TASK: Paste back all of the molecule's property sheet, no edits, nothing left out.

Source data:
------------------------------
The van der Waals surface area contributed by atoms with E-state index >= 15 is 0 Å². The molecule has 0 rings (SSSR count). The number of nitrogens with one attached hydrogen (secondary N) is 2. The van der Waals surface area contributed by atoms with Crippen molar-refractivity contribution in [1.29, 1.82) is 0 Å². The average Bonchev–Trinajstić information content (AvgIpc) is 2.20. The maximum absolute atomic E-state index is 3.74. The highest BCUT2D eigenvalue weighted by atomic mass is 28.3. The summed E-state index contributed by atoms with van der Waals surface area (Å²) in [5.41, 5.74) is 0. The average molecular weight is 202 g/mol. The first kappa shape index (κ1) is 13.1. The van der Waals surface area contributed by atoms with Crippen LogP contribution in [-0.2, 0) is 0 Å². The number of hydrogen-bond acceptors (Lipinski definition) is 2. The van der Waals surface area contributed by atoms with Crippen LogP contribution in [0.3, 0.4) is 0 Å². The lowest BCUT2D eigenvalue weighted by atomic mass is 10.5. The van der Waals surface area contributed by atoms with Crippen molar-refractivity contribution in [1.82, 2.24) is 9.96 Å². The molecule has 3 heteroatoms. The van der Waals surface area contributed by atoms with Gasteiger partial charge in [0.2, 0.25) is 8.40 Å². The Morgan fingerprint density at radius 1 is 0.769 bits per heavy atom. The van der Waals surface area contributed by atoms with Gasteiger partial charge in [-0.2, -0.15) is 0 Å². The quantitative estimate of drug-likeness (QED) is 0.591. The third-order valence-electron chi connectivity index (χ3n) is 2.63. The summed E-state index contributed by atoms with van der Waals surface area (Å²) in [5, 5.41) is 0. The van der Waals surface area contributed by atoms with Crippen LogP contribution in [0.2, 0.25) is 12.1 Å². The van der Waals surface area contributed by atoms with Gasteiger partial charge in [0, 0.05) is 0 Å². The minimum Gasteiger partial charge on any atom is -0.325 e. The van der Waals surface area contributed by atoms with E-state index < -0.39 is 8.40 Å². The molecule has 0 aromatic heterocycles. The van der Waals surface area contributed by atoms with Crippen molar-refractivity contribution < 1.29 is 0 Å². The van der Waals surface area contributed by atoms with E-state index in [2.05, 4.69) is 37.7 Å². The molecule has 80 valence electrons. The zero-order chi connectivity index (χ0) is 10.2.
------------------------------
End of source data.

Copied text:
The van der Waals surface area contributed by atoms with E-state index >= 15 is 0 Å². The molecule has 0 rings (SSSR count). The number of nitrogens with one attached hydrogen (secondary N) is 2. The van der Waals surface area contributed by atoms with Crippen molar-refractivity contribution in [1.29, 1.82) is 0 Å². The average Bonchev–Trinajstić information content (AvgIpc) is 2.20. The maximum absolute atomic E-state index is 3.74. The highest BCUT2D eigenvalue weighted by atomic mass is 28.3. The summed E-state index contributed by atoms with van der Waals surface area (Å²) in [5.41, 5.74) is 0. The average molecular weight is 202 g/mol. The first kappa shape index (κ1) is 13.1. The van der Waals surface area contributed by atoms with Crippen LogP contribution in [-0.2, 0) is 0 Å². The number of hydrogen-bond acceptors (Lipinski definition) is 2. The van der Waals surface area contributed by atoms with Crippen LogP contribution in [0.3, 0.4) is 0 Å². The lowest BCUT2D eigenvalue weighted by atomic mass is 10.5. The van der Waals surface area contributed by atoms with Crippen molar-refractivity contribution in [1.82, 2.24) is 9.96 Å². The molecule has 3 heteroatoms. The van der Waals surface area contributed by atoms with Gasteiger partial charge in [0.2, 0.25) is 8.40 Å². The Morgan fingerprint density at radius 1 is 0.769 bits per heavy atom. The van der Waals surface area contributed by atoms with Gasteiger partial charge in [-0.2, -0.15) is 0 Å². The quantitative estimate of drug-likeness (QED) is 0.591. The third-order valence-electron chi connectivity index (χ3n) is 2.63. The summed E-state index contributed by atoms with van der Waals surface area (Å²) in [5, 5.41) is 0. The van der Waals surface area contributed by atoms with Crippen LogP contribution in [0.2, 0.25) is 12.1 Å². The van der Waals surface area contributed by atoms with Gasteiger partial charge in [0, 0.05) is 0 Å². The minimum Gasteiger partial charge on any atom is -0.325 e. The van der Waals surface area contributed by atoms with E-state index < -0.39 is 8.40 Å². The molecule has 0 aromatic heterocycles. The van der Waals surface area contributed by atoms with Crippen molar-refractivity contribution < 1.29 is 0 Å². The van der Waals surface area contributed by atoms with E-state index in [2.05, 4.69) is 37.7 Å². The molecule has 80 valence electrons. The zero-order chi connectivity index (χ0) is 10.2.